Mudcat Café message #142992 The Mudcat Café TM
Thread #15715   Message #142992
Posted By: Charlie Baum
30-Nov-99 - 10:59 PM
Thread Name: Lyr Req: 'Banks of the Ohio' in Yiddish
Subject: Lyr Add: TOIZNTER MENCHN SHPATZIRN GEGANGEN
Well, the tune is different, but the subject matter is similar enough:

In 1934, Moshe Beregovski collected "Toiznter menchn shpatzirn gegangen" and published it in Evreiiski muzykal'nyi fol'klor {Jewish Folk Music], vol. 1 (Moscow; Gosmuzizdat, 1934)
Even if it isn't a Yiddish version of "Banks of the Ohio," it has some similar images.

A translation first, by Mark Slobin, who edited translated Moshe Beregovski's works as Old Jewish Folk Music (University of Pennsylvania Press, Phildelphia, 1982):

Thousands of people went walking
They all went at the same time
Then suddenly you hear a commotion
That someone fell into the river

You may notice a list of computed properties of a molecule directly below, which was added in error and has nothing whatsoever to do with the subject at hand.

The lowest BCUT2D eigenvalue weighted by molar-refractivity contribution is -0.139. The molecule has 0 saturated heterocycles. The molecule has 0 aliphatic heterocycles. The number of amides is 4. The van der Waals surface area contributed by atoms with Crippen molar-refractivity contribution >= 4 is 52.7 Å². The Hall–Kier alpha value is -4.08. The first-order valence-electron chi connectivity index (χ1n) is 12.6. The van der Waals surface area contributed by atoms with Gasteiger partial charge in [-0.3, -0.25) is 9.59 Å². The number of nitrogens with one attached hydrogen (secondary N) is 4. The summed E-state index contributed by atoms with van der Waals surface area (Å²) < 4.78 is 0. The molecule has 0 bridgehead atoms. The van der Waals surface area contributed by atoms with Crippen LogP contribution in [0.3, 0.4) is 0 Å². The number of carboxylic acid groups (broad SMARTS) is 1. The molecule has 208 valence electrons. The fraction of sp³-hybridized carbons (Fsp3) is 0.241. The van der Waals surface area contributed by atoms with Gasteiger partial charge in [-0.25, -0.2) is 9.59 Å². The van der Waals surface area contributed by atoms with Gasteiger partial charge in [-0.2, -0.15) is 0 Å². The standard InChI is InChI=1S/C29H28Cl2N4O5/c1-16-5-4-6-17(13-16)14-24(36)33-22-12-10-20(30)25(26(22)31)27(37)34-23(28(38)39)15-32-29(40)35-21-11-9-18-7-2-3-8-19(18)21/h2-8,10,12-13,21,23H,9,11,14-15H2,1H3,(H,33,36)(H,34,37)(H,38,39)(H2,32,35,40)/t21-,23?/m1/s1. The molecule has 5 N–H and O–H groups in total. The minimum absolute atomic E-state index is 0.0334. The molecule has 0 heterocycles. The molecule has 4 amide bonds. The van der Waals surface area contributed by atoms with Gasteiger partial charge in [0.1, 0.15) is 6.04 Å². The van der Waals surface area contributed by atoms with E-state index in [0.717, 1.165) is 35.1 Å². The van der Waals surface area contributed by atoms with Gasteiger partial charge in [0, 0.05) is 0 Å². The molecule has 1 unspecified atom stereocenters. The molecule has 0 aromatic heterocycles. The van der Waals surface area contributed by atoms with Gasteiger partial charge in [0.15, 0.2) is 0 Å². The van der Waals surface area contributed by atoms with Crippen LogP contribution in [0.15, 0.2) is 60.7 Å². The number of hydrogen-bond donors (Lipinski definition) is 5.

As he fell into the river, the sun suddenly went down.
Then they made a plan
Thousands of people seeking a good deed
Ran to rescue a young man

When they pulled him out of the river
His feet were bitten
When they laid him on his bier
They tore up his engagement contract

Weep, all you people, weep and wail
Make a row
I thought I'd go to the altar [wedding canopy]
But at the end I must go to the funeral.

Transliteration (not Beregovski's original system, since I can't do c-hacheks and s-hacheks in html, and he uses c, x, and j in Eastern European ways.)

(Last 2 lines of each stranza repeat)

Toiznter menchn shpatzirn gegangen
Gegangen zainen zei ale glaikh
Un mit der vaile derhert men a rash
Az a mench iz arain in taikh.

Vi er iz arain in taikh, di zun iz arop mitamol
Azoi hot men gemakht a plan
Toiznter menchn far mitzves gelofn
Tsu rateven a yungechkn man.

Vi me hot im fun taikh aroisgenumen
Di fis zainen geven tsebisn
Vi me hot im afn tare-bet geleigt
Azoi hot men di tnoyim tserisn.

Veint, ale menchn, veint un klogt
Nemt zikh arop ain raye
Ikh hob gemeint tsu der khupe gein
Tsum sof darf ikh gein tsy der levaye.

--Charlie Baum

(I'll keep searching for a translation of the real Banks of the Ohio into Yiddish. If I can't find it, I'll have to translate it myself.) "Kum gei shpatziern, a bissel shpatz mit mikh..."